Before I completed the initial bloodwork, I told my small prayer group about what I was considering. We're a group of 4 women who have become dear. We started meeting via Zoom, amid the pandemic, to pray, discern, dream, and simply do life together. So as we virtually gathered on January 15th, I shared the promptings I'd been feeling. There was a pause, tears, and praises...and then Mary shared from a book she had been reading...
Because the Kingdom is about life--abundant life, to quote Jesus--I came to realize that all of these life issues are Kingdom concerns. In Jesus' day, a Kingdom outbreak meant that the lame could walk, the blind could see, and the lepers were made whole. Because these physical conditions prevented people from working to support themselves, their disabilities doomed them to beggary and poverty. Delivering people from these maladies made a much better life possible for them.
I've thought a lot about the Kingdom of God in my walk with the Lord. What is the Kingdom you might ask? In a nutshell, it's the the fulfillment of God’s will on earth, or the spiritual realm over which God reigns as king. Think about the Lord's prayer you may have been taught as a child, "your kingdom come, your will be done, on earth as it is in heaven." Have you ever wondered what exactly you were praying for, or why you were taught to pray in such a way? It's actually the prayer Jesus taught us to pray in Matthew 6, starting with verse 9.
When we look at the gospels, the Kingdom is at the core of what Jesus is all about. In Mark, chapter 1, verse 15, we find Jesus proclaiming the good news, "The time has come," he said. "The kingdom of God has come near. Repent and believe the good news!" But it might surprise you to know that Jesus' pronouncement caused quite a bit of controversy and confusion amongst the Jewish people. They had in their mind what the Kingdom of God was all about, it was the hope the Jewish people found in the Hebrew scriptures, like we see in Isaiah 9:7
Of the greatness of his government and peace
Israel's history had included exile and oppression…and they anticipated that when the Messiah came – the King from the line of David, he would march into Jerusalem, establish a new Kingdom, regather the scattered people of Israel, drive out sin, along with the Romans, and establish peace and justice over all nations. The world would be as God intended it to be - and they anticipated this transition would come suddenly, with the arrival of the beloved Messiah. But that's not what Jesus was claiming. Instead, he was demonstrating a gentler entrance of the Kingdom. Let's take a look at Luke 17:20-21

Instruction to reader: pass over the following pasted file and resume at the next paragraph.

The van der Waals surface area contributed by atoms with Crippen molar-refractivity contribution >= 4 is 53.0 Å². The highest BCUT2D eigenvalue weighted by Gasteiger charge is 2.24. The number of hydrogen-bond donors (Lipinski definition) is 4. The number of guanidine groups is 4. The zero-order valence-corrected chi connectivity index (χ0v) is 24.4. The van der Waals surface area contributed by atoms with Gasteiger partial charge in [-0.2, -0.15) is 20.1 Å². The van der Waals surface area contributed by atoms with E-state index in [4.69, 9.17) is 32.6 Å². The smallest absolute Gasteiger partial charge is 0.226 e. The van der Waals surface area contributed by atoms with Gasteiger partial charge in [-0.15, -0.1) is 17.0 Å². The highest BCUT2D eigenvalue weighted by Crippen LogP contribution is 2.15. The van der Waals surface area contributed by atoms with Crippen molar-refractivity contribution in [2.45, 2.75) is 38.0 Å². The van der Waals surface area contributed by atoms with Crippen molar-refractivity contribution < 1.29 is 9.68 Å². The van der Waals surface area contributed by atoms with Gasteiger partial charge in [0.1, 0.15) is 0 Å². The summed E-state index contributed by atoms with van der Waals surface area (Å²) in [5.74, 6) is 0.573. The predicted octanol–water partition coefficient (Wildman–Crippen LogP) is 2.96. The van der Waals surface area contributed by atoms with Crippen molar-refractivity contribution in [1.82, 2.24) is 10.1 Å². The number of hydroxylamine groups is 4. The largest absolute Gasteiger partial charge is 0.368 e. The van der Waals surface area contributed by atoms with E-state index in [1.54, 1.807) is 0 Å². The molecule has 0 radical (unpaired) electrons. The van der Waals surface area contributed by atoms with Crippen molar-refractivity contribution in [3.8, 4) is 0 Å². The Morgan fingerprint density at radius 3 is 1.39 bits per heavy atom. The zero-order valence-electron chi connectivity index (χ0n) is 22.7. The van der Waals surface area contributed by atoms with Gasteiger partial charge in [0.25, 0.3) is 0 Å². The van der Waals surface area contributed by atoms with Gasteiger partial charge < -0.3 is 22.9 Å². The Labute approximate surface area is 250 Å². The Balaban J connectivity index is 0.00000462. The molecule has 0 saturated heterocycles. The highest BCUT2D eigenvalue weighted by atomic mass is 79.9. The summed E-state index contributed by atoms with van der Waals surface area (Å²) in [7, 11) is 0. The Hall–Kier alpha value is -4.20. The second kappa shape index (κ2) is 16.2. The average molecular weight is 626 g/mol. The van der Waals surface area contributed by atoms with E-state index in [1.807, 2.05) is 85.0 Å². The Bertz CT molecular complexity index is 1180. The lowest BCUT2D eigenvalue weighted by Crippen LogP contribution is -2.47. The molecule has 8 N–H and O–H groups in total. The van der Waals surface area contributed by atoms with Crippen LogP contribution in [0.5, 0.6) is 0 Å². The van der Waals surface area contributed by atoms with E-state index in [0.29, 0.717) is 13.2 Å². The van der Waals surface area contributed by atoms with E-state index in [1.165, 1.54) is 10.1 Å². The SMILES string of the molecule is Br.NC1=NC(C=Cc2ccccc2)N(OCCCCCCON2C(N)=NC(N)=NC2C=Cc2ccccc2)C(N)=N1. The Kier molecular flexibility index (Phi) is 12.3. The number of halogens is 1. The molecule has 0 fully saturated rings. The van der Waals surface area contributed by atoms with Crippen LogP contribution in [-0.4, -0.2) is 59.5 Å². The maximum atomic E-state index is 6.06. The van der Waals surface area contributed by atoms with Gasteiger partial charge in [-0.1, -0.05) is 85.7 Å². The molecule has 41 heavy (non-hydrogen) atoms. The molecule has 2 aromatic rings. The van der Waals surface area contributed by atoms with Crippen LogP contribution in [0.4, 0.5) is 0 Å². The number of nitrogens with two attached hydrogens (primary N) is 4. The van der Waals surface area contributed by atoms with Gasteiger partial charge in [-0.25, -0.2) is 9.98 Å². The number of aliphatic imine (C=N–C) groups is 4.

One day the Pharisees asked Jesus,
Already among you? That threw the Pharisees (a sect of Judaism) for a loop. There wouldn’t be a sudden Kingdom takeover, but instead a slow transition, a season of overlap, where this age and the age to come, exist together. Where the brokenness and healing exist together, both in our lives, and in our world. The kingdom would not be fulfilled immediately with a powerful leader, but rather it would come silently and unseen...in fact it had already begun…ruling in the hearts of some people.
The Kingdom looked differently than many people anticipated. And I think if we're honest, this is still true for us today - and perhaps the source of much of our faith wrestling and frustration. We want to see the "sudden" - the fix, the cure, the freedom, yet sometimes we experience the brokenness, the loss, the process...and grace comes in gentler doses along the way...often overlooked, misunderstood and dismissed. Similar to Jesus...
This is the tension of living in the "already not yet" Kingdom of God, the theological concept to explain how the kingdom exists in our world (Jesus inaugurated it) but it has not yet come in fullness (when Christ returns). We are living in between the two realities--the already, not yet.
In the New Testament, we see many places in Jesus' life and ministry where he chose to demonstrate the inauguration of the Kingdom, through sudden, miraculous physical healings, which I believe wholeheartedly still happen today. Yet, Jesus never tells us this will alway be the outcome, at least not until the Kingdom comes in full. We live in the tension, the place where he invites us to partner in the ushering. "Your kingdom come, your will be done."
I'm still surprised when I go back and piece together my kidney journey timeline. This "already not yet concept" is weighty and I can't possibly do it justice in this one post, but looking back, it is what I had the opportunity to teach on during a women's event at my church on January 19th.
To pop back up to the excerpt from the book Mary read from Kingdom Come by Reggie McNeal...I might add...Kingdom efforts result in a man being able to live in freedom from dialysis, with a functioning kidney.
This is a private blog to help document my kidney donation journey and the theological, biblical, and ethical considerations for organ donation.